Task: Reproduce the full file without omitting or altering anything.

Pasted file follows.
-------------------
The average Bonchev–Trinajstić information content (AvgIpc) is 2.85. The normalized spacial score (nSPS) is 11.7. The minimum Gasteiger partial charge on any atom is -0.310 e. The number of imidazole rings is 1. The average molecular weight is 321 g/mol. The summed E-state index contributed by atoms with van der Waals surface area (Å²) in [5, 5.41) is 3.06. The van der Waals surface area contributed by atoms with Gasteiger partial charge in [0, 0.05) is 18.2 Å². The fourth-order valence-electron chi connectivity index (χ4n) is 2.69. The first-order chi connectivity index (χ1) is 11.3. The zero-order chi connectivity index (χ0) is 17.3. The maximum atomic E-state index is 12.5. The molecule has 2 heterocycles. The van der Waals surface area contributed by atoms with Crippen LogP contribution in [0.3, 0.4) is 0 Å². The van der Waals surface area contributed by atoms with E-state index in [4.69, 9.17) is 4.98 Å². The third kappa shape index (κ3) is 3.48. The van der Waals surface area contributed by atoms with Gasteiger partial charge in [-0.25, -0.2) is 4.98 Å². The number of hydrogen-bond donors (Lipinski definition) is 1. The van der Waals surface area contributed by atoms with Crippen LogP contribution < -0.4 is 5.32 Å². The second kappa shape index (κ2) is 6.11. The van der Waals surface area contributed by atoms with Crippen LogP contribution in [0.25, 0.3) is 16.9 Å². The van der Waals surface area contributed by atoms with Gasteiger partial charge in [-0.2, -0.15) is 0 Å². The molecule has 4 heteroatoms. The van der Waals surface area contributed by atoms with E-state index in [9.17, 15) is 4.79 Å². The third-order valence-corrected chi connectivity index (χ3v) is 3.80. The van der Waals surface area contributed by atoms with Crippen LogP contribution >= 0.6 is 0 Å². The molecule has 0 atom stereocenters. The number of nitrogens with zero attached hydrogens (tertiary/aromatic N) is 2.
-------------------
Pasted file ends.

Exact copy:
The average Bonchev–Trinajstić information content (AvgIpc) is 2.85. The normalized spacial score (nSPS) is 11.7. The minimum Gasteiger partial charge on any atom is -0.310 e. The number of imidazole rings is 1. The average molecular weight is 321 g/mol. The summed E-state index contributed by atoms with van der Waals surface area (Å²) in [5, 5.41) is 3.06. The van der Waals surface area contributed by atoms with Gasteiger partial charge in [0, 0.05) is 18.2 Å². The fourth-order valence-electron chi connectivity index (χ4n) is 2.69. The first-order chi connectivity index (χ1) is 11.3. The zero-order chi connectivity index (χ0) is 17.3. The maximum atomic E-state index is 12.5. The molecule has 2 heterocycles. The van der Waals surface area contributed by atoms with Crippen LogP contribution in [0.3, 0.4) is 0 Å². The van der Waals surface area contributed by atoms with E-state index in [4.69, 9.17) is 4.98 Å². The third kappa shape index (κ3) is 3.48. The van der Waals surface area contributed by atoms with Gasteiger partial charge in [-0.25, -0.2) is 4.98 Å². The number of hydrogen-bond donors (Lipinski definition) is 1. The van der Waals surface area contributed by atoms with Crippen LogP contribution < -0.4 is 5.32 Å². The second kappa shape index (κ2) is 6.11. The van der Waals surface area contributed by atoms with Crippen LogP contribution in [0.25, 0.3) is 16.9 Å². The van der Waals surface area contributed by atoms with Gasteiger partial charge in [-0.2, -0.15) is 0 Å². The molecule has 4 heteroatoms. The van der Waals surface area contributed by atoms with E-state index in [9.17, 15) is 4.79 Å². The third-order valence-corrected chi connectivity index (χ3v) is 3.80. The van der Waals surface area contributed by atoms with Crippen LogP contribution >= 0.6 is 0 Å². The molecule has 0 atom stereocenters. The number of nitrogens with zero attached hydrogens (tertiary/aromatic N) is 2.